7. Good Good Good Vibrations

It is unlikely that the Beach Boys were thinking of their trips to the dentist when they composed this famous song. However, when it comes to dental injections, vibrations are good.

Many dentists, myself included, will rapidly jiggle and wiggle the area we’re about to inject. Why? According to the Gate Control Theory of Pain, the intense stimulation of the wiggling will essentially prevent the pain of the needle. Stated another way, by wiggling the area so much, that wiggling “closes the gate” that the pain signals need to travel through. See the wikipedia article if you want more info.

Dentalvibe works by creating vibrations to prevent injection pain

The DentalVibe

I can promise you that if I give you an injection without doing any wiggling, you will feel it. However, if I apply techniques from Part I of this post and wiggle a lot, you will barely feel it!

Vibrating can make such a profound impact on whether you feel pain or not that there is even a product you can buy! It is called the DentalVibe and it is basically a professional wiggler. I have not used it but have seen it demonstrated at various dental conventions.

So, if you received a dental injection that hurt, it could be in part because your dentist did not wiggle the area (please note that in some circumstances it is not possible to wiggle).

8. Speed Kills

Many patients think that the most painful part of the injection is the initial pinch as the needle penetrates. In reality, there is another part that can also hurt: the forceful pushing of the fluid (the local anesthetic) into a confined area (the cheek or gums).

photo of teaspoon and tablespoon to depict amounts of dental local anesthetic

Imagine over 1/3rd of a teaspoon injected into you over 4 seconds. Ouch! (Image courtesy wiki commons)

So, what do you think happens when you receive an entire dental shot – 1.8 cc – approx 1/3rd of a teaspoon – into your mouth in under 5 seconds? It will hurt! That entry creates tremendous pressure on the tissue at the injection site, and that leads to pain. This study confirms this fact.

One of the key elements of a pain free injection is to go slowly. I try to do it very slowly – at least 30 seconds – sometimes as long as a minute. In nearly all cases, patients say “Doc, that took a long time, but I didn’t feel a thing!”

9. Local Anesthetic Buffering

This is distantly related to Point #5 –  Choice of Local Anesthetic. But it is different enough – and its impact large enough – to warrant its own entry. And this the buffering of the local anesthetic injection. But what the heck is a buffer?

lidocaine with epinephrine has a pH below 4

This comes at a pH of less than 4.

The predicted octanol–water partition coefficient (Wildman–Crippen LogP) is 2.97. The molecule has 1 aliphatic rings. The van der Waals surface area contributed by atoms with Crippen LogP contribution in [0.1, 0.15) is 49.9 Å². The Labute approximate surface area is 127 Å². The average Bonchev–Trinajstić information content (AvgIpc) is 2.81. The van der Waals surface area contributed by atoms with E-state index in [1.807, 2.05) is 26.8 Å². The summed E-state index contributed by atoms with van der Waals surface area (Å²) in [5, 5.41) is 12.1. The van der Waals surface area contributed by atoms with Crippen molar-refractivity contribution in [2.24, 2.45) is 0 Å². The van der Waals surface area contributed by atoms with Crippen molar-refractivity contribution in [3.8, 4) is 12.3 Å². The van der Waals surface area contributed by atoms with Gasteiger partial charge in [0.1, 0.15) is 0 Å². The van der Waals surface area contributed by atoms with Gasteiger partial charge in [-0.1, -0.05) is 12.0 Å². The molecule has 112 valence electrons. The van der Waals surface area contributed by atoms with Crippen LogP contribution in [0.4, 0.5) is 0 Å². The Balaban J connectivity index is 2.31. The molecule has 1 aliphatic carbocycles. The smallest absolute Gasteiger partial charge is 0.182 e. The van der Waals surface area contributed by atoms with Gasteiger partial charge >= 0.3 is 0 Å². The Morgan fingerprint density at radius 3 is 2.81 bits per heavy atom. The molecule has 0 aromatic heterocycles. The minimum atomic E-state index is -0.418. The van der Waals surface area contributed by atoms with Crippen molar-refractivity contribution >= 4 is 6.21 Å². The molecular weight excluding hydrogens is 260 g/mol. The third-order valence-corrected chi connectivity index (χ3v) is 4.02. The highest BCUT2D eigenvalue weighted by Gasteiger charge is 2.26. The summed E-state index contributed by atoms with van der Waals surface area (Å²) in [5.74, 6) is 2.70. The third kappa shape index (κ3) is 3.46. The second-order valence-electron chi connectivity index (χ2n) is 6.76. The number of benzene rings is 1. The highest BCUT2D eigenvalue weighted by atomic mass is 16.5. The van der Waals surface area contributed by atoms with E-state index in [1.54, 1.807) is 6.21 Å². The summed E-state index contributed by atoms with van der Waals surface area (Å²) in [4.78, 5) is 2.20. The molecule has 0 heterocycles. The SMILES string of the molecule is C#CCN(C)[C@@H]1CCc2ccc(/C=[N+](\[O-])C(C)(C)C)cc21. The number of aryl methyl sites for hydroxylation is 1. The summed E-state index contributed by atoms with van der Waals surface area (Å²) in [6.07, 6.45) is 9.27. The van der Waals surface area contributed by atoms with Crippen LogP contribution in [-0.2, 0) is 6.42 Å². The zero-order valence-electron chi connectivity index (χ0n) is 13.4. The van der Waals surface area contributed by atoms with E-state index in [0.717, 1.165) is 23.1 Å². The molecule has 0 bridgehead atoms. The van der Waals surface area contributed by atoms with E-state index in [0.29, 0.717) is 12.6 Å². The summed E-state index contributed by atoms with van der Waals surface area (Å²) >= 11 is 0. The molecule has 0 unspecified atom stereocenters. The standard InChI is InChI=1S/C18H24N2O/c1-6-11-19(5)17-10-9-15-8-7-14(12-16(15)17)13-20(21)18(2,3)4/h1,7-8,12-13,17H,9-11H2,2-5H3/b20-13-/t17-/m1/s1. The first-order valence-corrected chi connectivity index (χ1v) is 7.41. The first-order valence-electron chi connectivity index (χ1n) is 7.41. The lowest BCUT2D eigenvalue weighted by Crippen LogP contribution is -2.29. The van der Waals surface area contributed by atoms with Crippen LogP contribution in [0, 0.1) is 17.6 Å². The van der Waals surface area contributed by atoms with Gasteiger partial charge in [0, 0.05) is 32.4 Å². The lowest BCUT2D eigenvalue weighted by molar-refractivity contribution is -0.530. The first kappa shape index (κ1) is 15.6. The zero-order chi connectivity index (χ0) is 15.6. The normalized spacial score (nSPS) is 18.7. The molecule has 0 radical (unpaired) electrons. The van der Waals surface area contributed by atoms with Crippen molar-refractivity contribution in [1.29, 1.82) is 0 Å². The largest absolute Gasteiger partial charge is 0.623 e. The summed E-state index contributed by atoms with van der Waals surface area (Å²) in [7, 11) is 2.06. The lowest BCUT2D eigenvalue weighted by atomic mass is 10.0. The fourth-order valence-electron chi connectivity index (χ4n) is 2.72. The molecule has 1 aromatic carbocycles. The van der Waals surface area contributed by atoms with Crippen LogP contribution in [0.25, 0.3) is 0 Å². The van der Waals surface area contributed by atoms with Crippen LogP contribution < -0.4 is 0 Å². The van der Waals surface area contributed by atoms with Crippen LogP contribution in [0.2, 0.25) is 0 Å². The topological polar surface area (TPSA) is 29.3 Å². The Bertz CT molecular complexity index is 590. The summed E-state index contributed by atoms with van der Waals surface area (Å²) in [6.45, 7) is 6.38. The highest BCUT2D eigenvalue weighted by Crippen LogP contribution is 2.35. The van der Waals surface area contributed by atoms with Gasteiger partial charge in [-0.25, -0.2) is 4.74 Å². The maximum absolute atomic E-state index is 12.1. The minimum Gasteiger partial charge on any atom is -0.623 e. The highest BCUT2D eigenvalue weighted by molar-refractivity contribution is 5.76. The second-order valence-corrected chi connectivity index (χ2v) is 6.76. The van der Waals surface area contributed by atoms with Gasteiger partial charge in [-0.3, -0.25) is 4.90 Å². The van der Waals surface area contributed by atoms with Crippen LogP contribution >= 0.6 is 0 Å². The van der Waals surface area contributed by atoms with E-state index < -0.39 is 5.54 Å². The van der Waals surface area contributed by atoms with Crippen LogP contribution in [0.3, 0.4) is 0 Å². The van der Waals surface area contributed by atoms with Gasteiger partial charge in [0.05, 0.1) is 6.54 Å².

The pH, which is a measure of the acidity of your bloodstream and tissues, is approximately 7.4. In general, the closer the local anesthetic pH is to 7.4, the less it will sting during administration. One of the most common dental anesthetic formulations in the United States – 2% lidocaine with 1:100,000 epinephrine – has a pH of 3.85! Don’t you think that will sting?

Anutra Medical buffered local anesthetic

The Anutra Local Anesthetic Buffering System I use in my office.

One way to get around this is to buffer the local anesthetic. I won’t bore you with the chemistry but ask any high schooler who took AP Chemistry and he/she can explain it in more detail. But in essence, buffering will raise the pH close to your body’s normal pH. Do you think that an injection at a pH equal to that of your body will sting? No. And many research studies support this.

So why don’t all dentists use buffered local anesthetics? Well, it is not that easy. Local anesthetics cannot be manufactured this way because they would break down with 24-48 hours. However, a new product on the market called Anutra Medical allows dentists to do just this. It has not been widely adopted yet because it is new, requires special supplies be kept in stock, and is also slightly more expensive compared to traditional injections.

Having used the product, I can say with 100% certainty that it works. Patients feel less of the shot. It’s that simple.

10. Your attitude

This is the perhaps the most important factor but also the most difficult one to describe.

If you come in feeling nervous and anxious, act somewhat hostile to the dentist and/or assistant, complain that the topical anesthetic tastes bad, don’t want to open your mouth, stare at the needle as it comes towards you, move and jerk around as the needle goes in, then the injection will hurt. I’ve had patients where I’ve employed nearly every point in this post – and it still hurt because they did not let me do my job.

If you come in nervous but allow yourself to be relaxed, keep an open mind about things, and allow us to use our techniques (super topical anesthetic, wiggling, buffering, etc.), then you will feel little to no pain on injection.

Now I realize that not all dentists are the same – and not all dentists actively seek out new products/techniques to reduce injection pain. But most do. And most will be happy to talk to you about how to reduce the pain of the injection.

Might there be a Part 3 of this series? Maybe. If you have ideas, techniques, or products, email me at nick@directionsindentistry.net and maybe I’ll come up with reasons 11 through 15!

Doc, That Shot Hurt – Part I